.


Obligation and morality

An obligation is contract between an individual and the thing or person to which or whom they are obligated. If the contract is breached the individual can be subject to blame. When entering into an obligation people generally do not think about the guilt that they would experience if the obligation is not fulfilled; instead they think about how they can fulfil the obligation. Rationalists argue people respond in this way because they have a reason to fulfill the obligation. According to the sanction theory, an obligation corresponds to the social pressures one feels, and is not simply derived from a singular relationship with another person or project. In the rationalist argument, this same pressure adds to the reasons people have, thereby strengthening their desire to fulfill the obligation. The sanction theory states there needs to be a sanction in order for a duty to be a moral duty.


Sociological view of obligation versus philosophical view of obligation

Sociologists believe that obligations lead people to act in ways that society deems acceptable. Every society has their own way of governing, they expect their citizens to behave in a particular manner. Not only do the citizens have to oblige to the societal norms, they want to, in order to assimilate to society. Philosophers on the other hand, argue that rational beings have moral duties, they make a choice to either fulfill these moral duties or disregard them. They have a moral responsibility to fulfill their obligations.
Duty A duty (from "due" meaning "that which is owing"; fro, deu, did, past participle of ''devoir''; la, debere, debitum, whence "debt Debt is an obligation that requires one party, the debtor A debtor or debitor is a legal entity (legal ...

Duty
is seen as the response to an individual's obligations. Obligations require an action being done and duty is the carrying out of this action. Sociologists believe that an obligation is an objective force, philosophers however, believe obligations are moral imperatives.


Types of obligations


Written obligations

Written obligations are
contract A contract is a legally binding agreement that defines and governs the rights and duties between or among its parties Image:'Hip, Hip, Hurrah! Artist Festival at Skagen', by Peder Severin Krøyer (1888) Demisted with DXO PhotoLab Clearview ...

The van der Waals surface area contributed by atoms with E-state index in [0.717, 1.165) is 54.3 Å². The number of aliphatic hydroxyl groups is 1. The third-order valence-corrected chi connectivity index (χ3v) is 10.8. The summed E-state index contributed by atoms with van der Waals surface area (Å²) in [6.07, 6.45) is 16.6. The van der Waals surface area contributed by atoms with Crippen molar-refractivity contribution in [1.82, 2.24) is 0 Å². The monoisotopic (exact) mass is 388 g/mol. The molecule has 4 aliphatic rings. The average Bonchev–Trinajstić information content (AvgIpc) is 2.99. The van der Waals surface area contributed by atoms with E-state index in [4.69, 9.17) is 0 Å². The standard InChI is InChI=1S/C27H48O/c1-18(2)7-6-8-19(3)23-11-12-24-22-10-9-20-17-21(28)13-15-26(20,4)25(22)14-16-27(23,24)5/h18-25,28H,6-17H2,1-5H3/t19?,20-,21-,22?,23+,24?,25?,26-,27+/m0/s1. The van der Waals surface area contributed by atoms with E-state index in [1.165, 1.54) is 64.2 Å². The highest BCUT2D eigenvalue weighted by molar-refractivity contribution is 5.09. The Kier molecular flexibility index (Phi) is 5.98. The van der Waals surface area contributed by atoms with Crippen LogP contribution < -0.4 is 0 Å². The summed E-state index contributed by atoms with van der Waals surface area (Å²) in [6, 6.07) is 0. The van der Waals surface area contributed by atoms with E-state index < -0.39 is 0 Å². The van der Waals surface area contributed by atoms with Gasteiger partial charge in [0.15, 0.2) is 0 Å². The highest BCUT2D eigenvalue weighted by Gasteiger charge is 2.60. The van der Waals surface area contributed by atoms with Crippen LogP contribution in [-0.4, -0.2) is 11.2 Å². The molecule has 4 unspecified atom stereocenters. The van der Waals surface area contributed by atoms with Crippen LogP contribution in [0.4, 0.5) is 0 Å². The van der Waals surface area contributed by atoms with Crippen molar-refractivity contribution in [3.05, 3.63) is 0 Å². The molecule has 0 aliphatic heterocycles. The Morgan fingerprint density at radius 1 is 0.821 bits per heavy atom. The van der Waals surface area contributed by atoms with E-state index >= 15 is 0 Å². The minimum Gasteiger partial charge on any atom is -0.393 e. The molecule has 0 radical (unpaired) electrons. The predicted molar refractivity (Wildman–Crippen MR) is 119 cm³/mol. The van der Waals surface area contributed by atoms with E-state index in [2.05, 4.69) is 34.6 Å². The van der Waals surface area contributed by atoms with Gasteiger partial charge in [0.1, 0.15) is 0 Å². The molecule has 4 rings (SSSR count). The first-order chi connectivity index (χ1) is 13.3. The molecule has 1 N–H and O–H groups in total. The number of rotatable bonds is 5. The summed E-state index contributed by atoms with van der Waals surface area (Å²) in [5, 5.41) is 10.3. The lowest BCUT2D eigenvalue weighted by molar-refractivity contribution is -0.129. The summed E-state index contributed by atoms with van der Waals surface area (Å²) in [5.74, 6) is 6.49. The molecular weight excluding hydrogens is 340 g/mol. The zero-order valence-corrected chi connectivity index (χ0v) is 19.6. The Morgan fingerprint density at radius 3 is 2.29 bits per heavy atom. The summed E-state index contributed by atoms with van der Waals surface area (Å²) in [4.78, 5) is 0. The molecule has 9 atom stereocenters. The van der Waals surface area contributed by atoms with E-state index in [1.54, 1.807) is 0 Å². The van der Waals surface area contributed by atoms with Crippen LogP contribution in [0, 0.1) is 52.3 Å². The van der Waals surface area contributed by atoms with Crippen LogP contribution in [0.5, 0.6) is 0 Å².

contract
s. They legally bind two people into an agreement. Each person becomes responsible for doing their part of the contract. A legal contract consists of an offer, an acceptance of that offer, an intention to bind to one another in a legal agreement and a consideration, something of value to be exchanged.


Political obligation

A political obligation is a requirement for the citizens of a society to follow the laws of that society. There are philosophical issues, however, about whether a citizen should follow a law simply because it is a law. There are various views about whether a political obligation is a moral obligation.
John Rawls John Bordley Rawls (; February 21, 1921 – November 24, 2002) was an American moral A moral (from Latin Latin (, or , ) is a classical language belonging to the Italic languages, Italic branch of the Indo-European languages. Latin was ori ...
argues that people do have political obligations because of the ''principle of fairness''. Humanity benefits from the joint effort of the government, so, in fairness, they should be active and supportive members of this effort. There are people, however, such as
Robert Nozick Robert Nozick (; November 16, 1938 – January 23, 2002) was an American philosopher A philosopher is someone who practices philosophy. The term ''philosopher'' comes from the grc, φιλόσοφος, , translit=philosophos, meaning 'lov ...
, who argue enjoyment of a community effort does not mean obligation to that effort.


Social obligation

Social obligations refer to the things we as individuals accept because it is collectively accepted. When people agree to a promise or an agreement, they are collectively consenting to its terms. Humanity is obligated to fulfil that promise or agreement.


See also

* *
Convention Convention may refer to: * Convention (norm), a custom or tradition, a standard of presentation or conduct ** Treaty, an agreement in international law * Convention (meeting), meeting of a (usually large) group of individuals and/or companies in a ...
*
Duty A duty (from "due" meaning "that which is owing"; fro, deu, did, past participle of ''devoir''; la, debere, debitum, whence "debt Debt is an obligation that requires one party, the debtor A debtor or debitor is a legal entity (legal ...

Duty
*
Law of obligations The law of obligations is one branch of private law Private law is that part of a civil law Civil law may refer to: * Civil law (common law) Civil law is a major branch of the law.Glanville Williams. ''Learning the Law''. Eleventh Edition. Steve ...


References


External links

* Philosophy of law Concepts in ethics Philosophy of life {{ethics-stub